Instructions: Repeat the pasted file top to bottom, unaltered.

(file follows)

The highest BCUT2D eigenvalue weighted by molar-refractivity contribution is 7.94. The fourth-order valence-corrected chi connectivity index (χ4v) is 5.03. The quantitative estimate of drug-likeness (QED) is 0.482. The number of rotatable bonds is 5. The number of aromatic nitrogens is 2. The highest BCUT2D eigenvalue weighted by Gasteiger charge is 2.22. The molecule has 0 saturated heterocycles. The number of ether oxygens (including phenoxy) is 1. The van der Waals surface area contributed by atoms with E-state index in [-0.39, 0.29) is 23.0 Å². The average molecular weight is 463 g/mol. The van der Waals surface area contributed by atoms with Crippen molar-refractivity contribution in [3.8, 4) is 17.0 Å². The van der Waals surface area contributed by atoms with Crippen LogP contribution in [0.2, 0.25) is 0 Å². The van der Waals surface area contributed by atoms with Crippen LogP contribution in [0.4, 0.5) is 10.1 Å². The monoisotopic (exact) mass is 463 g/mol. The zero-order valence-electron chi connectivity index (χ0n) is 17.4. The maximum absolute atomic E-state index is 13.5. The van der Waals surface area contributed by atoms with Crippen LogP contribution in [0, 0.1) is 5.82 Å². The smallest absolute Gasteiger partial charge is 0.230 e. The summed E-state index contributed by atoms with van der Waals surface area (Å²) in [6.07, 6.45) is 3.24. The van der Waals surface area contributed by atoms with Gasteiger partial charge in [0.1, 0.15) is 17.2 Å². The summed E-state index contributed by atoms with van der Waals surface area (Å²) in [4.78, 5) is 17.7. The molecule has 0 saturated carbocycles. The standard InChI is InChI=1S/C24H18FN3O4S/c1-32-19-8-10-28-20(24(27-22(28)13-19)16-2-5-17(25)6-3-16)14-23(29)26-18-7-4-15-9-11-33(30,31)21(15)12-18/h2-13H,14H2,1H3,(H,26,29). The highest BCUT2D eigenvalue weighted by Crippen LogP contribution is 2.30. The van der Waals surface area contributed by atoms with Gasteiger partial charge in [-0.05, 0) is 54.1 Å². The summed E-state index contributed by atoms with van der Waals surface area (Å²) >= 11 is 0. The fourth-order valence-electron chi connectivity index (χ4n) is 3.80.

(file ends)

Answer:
The highest BCUT2D eigenvalue weighted by molar-refractivity contribution is 7.94. The fourth-order valence-corrected chi connectivity index (χ4v) is 5.03. The quantitative estimate of drug-likeness (QED) is 0.482. The number of rotatable bonds is 5. The number of aromatic nitrogens is 2. The highest BCUT2D eigenvalue weighted by Gasteiger charge is 2.22. The molecule has 0 saturated heterocycles. The number of ether oxygens (including phenoxy) is 1. The van der Waals surface area contributed by atoms with E-state index in [-0.39, 0.29) is 23.0 Å². The average molecular weight is 463 g/mol. The van der Waals surface area contributed by atoms with Crippen molar-refractivity contribution in [3.8, 4) is 17.0 Å². The van der Waals surface area contributed by atoms with Crippen LogP contribution in [0.2, 0.25) is 0 Å². The van der Waals surface area contributed by atoms with Crippen LogP contribution in [0.4, 0.5) is 10.1 Å². The monoisotopic (exact) mass is 463 g/mol. The zero-order valence-electron chi connectivity index (χ0n) is 17.4. The maximum absolute atomic E-state index is 13.5. The van der Waals surface area contributed by atoms with Crippen LogP contribution in [0, 0.1) is 5.82 Å². The smallest absolute Gasteiger partial charge is 0.230 e. The summed E-state index contributed by atoms with van der Waals surface area (Å²) in [6.07, 6.45) is 3.24. The van der Waals surface area contributed by atoms with Gasteiger partial charge in [0.1, 0.15) is 17.2 Å². The summed E-state index contributed by atoms with van der Waals surface area (Å²) in [4.78, 5) is 17.7. The molecule has 0 saturated carbocycles. The standard InChI is InChI=1S/C24H18FN3O4S/c1-32-19-8-10-28-20(24(27-22(28)13-19)16-2-5-17(25)6-3-16)14-23(29)26-18-7-4-15-9-11-33(30,31)21(15)12-18/h2-13H,14H2,1H3,(H,26,29). The highest BCUT2D eigenvalue weighted by Crippen LogP contribution is 2.30. The van der Waals surface area contributed by atoms with Gasteiger partial charge in [-0.05, 0) is 54.1 Å². The summed E-state index contributed by atoms with van der Waals surface area (Å²) >= 11 is 0. The fourth-order valence-electron chi connectivity index (χ4n) is 3.80.